Keeping all these factors in mind, eSOS was designed and developed to be highly reliable, affordable and acceptable. The need of the hour is a self-sustaining sanitation solution.
It not only provides access to basic hygiene to people in need but simultaneously collects important data as indicators for all kinds of health issues. These toilets greatly depend on vacating and cleaning on a regular basis.
Once full, the tanks need to be drained and cleaned to uphold a standard hygiene level. eSOS comprises three main components:
- Modular smart toilet
- Monitoring and management intelligence
- Treatment facilities for the waste streams
It collects the data through numerous simple sensors built into the toilet. These sensors monitor the filling level and optimize the efficiency of vacating and cleaning.
Not only this, but it also forecasts the amount of fertilizer, water, and energy that can be recovered from waste streams. Sounds interesting, right?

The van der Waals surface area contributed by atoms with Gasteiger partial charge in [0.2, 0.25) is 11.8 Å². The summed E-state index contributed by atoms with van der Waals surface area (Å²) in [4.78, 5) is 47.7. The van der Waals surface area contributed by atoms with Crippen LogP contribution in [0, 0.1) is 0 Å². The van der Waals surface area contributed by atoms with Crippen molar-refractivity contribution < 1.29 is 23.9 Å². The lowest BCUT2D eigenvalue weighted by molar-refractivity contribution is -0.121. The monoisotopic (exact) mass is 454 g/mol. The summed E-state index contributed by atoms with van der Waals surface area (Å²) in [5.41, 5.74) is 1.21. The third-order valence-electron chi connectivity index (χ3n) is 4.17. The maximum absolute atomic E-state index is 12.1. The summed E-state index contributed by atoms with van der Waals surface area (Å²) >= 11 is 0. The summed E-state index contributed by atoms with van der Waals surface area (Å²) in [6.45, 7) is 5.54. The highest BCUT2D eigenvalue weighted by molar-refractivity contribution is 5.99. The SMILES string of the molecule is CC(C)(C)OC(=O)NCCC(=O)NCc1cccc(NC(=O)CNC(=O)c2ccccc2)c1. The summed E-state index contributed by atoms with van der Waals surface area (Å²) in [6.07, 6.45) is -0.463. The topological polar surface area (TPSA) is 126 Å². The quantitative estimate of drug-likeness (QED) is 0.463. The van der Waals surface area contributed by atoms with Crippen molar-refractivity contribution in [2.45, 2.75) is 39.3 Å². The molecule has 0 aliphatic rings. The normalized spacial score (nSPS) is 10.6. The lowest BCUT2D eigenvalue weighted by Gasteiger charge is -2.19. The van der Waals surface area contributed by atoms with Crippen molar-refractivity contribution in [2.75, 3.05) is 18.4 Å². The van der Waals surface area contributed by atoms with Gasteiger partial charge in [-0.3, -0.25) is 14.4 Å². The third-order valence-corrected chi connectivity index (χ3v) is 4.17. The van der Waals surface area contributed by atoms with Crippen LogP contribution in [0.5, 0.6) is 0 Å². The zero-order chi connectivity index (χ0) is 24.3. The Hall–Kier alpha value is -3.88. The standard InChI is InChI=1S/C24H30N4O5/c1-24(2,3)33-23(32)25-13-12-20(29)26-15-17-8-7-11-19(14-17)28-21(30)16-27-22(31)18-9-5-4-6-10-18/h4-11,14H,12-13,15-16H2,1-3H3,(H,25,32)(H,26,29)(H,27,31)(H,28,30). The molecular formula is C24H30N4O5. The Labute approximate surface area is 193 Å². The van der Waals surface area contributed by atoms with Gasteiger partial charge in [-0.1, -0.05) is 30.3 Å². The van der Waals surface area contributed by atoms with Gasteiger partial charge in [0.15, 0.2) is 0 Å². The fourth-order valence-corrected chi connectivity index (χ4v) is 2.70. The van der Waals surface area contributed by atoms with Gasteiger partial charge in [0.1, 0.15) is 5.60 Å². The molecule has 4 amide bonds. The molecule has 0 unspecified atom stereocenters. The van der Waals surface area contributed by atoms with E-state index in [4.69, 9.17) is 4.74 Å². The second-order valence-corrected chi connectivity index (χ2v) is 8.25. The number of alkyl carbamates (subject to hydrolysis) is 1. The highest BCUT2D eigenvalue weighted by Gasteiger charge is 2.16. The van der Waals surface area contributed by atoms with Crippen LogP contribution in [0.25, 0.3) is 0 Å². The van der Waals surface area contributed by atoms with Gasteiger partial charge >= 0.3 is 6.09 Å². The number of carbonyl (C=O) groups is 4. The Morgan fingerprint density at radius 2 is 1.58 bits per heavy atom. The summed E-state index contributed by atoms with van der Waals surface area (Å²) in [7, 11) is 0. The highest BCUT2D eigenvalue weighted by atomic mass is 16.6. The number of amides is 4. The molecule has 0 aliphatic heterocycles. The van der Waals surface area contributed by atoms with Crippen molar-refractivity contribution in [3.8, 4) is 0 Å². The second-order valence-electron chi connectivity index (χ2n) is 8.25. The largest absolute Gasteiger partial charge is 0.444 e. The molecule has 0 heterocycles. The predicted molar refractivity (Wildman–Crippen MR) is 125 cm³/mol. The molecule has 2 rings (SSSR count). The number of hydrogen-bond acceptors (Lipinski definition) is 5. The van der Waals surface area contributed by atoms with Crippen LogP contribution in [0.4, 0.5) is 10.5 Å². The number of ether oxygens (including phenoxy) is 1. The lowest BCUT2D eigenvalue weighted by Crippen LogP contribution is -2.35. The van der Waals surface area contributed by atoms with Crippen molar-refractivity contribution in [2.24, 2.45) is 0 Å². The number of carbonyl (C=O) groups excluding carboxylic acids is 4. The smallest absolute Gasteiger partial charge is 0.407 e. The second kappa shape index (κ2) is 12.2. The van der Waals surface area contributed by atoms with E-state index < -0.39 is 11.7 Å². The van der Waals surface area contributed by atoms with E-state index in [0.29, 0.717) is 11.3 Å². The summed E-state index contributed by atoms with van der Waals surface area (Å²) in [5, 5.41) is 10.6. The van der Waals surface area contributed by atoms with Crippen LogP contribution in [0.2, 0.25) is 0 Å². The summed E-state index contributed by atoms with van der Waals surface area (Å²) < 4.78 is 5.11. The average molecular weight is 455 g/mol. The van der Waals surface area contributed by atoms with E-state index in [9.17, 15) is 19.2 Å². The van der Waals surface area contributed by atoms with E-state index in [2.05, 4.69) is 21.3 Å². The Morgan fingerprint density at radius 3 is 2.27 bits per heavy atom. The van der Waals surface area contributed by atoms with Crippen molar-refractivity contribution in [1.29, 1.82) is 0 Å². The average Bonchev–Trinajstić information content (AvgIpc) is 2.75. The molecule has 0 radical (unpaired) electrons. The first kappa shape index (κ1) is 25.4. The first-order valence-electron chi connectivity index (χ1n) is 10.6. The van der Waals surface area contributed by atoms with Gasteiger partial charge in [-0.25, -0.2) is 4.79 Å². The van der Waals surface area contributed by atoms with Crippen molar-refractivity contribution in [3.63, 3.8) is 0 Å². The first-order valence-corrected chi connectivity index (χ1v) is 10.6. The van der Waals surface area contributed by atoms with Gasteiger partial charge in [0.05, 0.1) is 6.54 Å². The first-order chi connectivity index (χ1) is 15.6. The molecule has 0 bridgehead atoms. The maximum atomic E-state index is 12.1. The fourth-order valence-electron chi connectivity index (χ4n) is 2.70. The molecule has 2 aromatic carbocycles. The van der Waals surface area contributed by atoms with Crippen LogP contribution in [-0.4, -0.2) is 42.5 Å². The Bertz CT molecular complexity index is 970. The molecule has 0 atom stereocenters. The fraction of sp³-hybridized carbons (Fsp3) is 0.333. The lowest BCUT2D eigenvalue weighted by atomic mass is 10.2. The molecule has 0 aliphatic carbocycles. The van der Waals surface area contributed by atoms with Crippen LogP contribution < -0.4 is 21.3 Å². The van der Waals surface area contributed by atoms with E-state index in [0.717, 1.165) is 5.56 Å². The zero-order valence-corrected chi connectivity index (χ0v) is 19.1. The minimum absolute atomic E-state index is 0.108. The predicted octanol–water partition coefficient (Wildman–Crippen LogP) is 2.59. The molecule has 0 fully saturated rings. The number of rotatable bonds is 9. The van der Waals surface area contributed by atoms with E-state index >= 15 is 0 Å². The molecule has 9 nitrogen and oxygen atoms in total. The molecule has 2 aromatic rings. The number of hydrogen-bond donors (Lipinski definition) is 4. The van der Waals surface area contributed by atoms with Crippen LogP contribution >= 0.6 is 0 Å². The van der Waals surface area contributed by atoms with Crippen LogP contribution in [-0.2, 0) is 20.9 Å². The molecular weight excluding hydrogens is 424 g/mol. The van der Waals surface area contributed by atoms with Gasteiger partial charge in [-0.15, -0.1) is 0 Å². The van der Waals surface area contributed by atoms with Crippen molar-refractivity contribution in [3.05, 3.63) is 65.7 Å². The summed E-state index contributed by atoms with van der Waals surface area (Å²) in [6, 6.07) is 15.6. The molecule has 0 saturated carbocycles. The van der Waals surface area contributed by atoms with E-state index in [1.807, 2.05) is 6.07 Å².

What’s more, this collected data can also be used for further analysis. With the help of these data, we can educate ourselves with aspects related to a more effective food and drinking water supply.
For example, it can give insight into a possible hazard of diarrhea and probably the need for medication. Their robust and light-weight design makes them easily deployable in disaster areas.
It not only improves the life quality of the people who are in need of proper sanitation, but also reduces the hazard of the health of these vulnerable people.
- Remote sensing monitoring
- An energy supply unit
- GSM/GPS sensor card
- O.S system
- Occupancy sensors
- Urine/feces accumulation sensor
The system is powered by a solar panel and a fully charged battery can sustain up to 7 days use. In addition, eSOS is fitted with a UV germicidal light that is used in disinfecting the interior surface of the toilet.
The toilet bowl, seat and the floor surfaces are coated with non-stick hydrophobic nano coating which aids in keeping the toilets clean.